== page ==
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During the 1980s, there was a major controversy in the US over the Nicaraguan "Contras" who were fighting the Sandinista government. The Reagan Administration and Republicans saw the Sandinistas as dangerous communists near to the US. The Democrats thought this was the same mistake as had been made in Vietnam and argued that the Sandinistas were more nationalist than communist. The Congress (controlled by Democrats) passed the Boland Amendment prohibiting any part of the Executive Branch that was involved with intelligence from giving aid to the Contras. They did this because they only wanted the Contras to get humanitarian, and not military, aid.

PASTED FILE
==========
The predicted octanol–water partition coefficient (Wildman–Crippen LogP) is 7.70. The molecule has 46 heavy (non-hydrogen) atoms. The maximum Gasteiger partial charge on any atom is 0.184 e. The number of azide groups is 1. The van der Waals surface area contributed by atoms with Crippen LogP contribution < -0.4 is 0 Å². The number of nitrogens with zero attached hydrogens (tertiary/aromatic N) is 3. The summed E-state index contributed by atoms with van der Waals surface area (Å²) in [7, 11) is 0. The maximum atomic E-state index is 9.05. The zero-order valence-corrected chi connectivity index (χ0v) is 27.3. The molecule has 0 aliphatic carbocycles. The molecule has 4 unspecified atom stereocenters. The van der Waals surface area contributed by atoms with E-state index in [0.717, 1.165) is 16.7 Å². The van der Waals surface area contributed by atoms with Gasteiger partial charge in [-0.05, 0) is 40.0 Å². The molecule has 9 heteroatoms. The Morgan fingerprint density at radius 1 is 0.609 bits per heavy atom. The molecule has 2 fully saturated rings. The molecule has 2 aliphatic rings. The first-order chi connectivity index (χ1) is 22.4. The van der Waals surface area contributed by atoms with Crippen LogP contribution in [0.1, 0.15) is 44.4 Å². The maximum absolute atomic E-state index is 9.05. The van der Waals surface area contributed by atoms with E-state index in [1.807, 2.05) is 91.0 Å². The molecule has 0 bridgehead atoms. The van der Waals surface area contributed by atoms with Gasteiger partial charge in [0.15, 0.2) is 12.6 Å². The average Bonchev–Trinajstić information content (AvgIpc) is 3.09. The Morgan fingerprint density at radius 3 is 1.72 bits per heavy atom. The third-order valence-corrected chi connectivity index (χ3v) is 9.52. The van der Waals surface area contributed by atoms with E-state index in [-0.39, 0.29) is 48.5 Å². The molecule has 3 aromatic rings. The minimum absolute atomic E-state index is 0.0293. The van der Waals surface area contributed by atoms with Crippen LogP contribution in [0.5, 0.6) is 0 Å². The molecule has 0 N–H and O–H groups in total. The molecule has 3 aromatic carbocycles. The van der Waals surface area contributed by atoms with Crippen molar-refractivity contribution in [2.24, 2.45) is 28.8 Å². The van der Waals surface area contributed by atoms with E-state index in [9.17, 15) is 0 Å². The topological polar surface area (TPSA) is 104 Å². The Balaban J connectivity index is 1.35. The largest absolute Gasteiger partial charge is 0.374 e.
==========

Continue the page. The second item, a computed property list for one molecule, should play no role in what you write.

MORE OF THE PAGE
In terms of "stated administration policy," the administration's policy was never to bargain with terrorists.
In the Iran-Contra affair, the Reagan Administration violated both policies. It secretly sold arms to Iran (which it saw as a terrorist nation). It did so in part to try to get the release of some hostages held by Iranian allies in Lebanon. It used some of the money (again secretly) to give aid to the Contras. By doing so, it violated both its own policy by selling to Iran in exchange for help with terrorists and Congress's policy by having a part of the executive branch involved with intelligence (National Security Agency) give aid to the Contras.
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